Exclusions from Patentability and Exceptions to Patentees’ Rights or Taking Exceptions Seriously
19 May 2011, 9:00 am–6:00 pm
UCL Institute of Brand and Innovation Law (IBIL)
Lionel Bently (University of Cambridge)
About the lecture
Drawing on a research study prepared for WIPO’s Standing Committee on the Law of Patents, this talk will explore the relationship between exclusions from patentability (such as those in section 1(2) and 1(3) of the Patents Act 1977) and exceptions to patentees rights (such as those in section 60(5)). After a brief analysis of historical and international trends in both areas, the speaker will consider the degree to which these two legal devices (exclusions and exceptions), which are normally to be distinct and unrelated, in fact fulfil similar functions. To the extent that some exclusions and exceptions are found to be designed to fulfil similar functions, the speaker will ask what is at stake in the choice between the two legal mechanisms. While recognising there are arguments in favour of exclusions, Bently will suggest that there are good practical reasons for thinking that exceptions offer a more satisfactory way of giving effect to particular policy goals. The speaker therefore calls upon national governments, as well as regional and international norm-setters, to begin to take exceptions seriously.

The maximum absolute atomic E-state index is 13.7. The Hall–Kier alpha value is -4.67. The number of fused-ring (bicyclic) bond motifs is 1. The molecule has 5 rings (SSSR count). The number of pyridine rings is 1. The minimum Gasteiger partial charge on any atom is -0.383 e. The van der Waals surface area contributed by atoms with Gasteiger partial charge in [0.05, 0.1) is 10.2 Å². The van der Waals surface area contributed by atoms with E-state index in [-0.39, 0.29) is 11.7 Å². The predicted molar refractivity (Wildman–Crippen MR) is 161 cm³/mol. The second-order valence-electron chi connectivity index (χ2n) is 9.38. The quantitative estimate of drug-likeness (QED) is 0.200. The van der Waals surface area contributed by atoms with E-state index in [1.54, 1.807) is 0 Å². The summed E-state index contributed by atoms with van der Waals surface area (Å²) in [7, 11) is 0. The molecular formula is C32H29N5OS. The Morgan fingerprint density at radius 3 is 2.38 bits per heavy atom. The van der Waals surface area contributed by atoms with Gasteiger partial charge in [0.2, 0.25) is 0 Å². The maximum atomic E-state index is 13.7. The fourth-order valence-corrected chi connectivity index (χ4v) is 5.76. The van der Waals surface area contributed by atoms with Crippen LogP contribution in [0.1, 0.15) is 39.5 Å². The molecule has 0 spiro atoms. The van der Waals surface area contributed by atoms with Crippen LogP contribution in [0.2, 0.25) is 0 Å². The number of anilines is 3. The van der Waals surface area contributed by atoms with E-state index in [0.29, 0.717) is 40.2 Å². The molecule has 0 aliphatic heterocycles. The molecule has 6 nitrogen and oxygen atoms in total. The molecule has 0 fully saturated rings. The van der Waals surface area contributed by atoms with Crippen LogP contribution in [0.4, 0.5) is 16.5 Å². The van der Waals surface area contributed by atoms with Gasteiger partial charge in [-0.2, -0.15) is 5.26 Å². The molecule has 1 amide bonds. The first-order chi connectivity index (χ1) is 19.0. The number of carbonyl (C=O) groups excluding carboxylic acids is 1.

Accredited with 1 CPD hour (SRA / BSB / IPReg)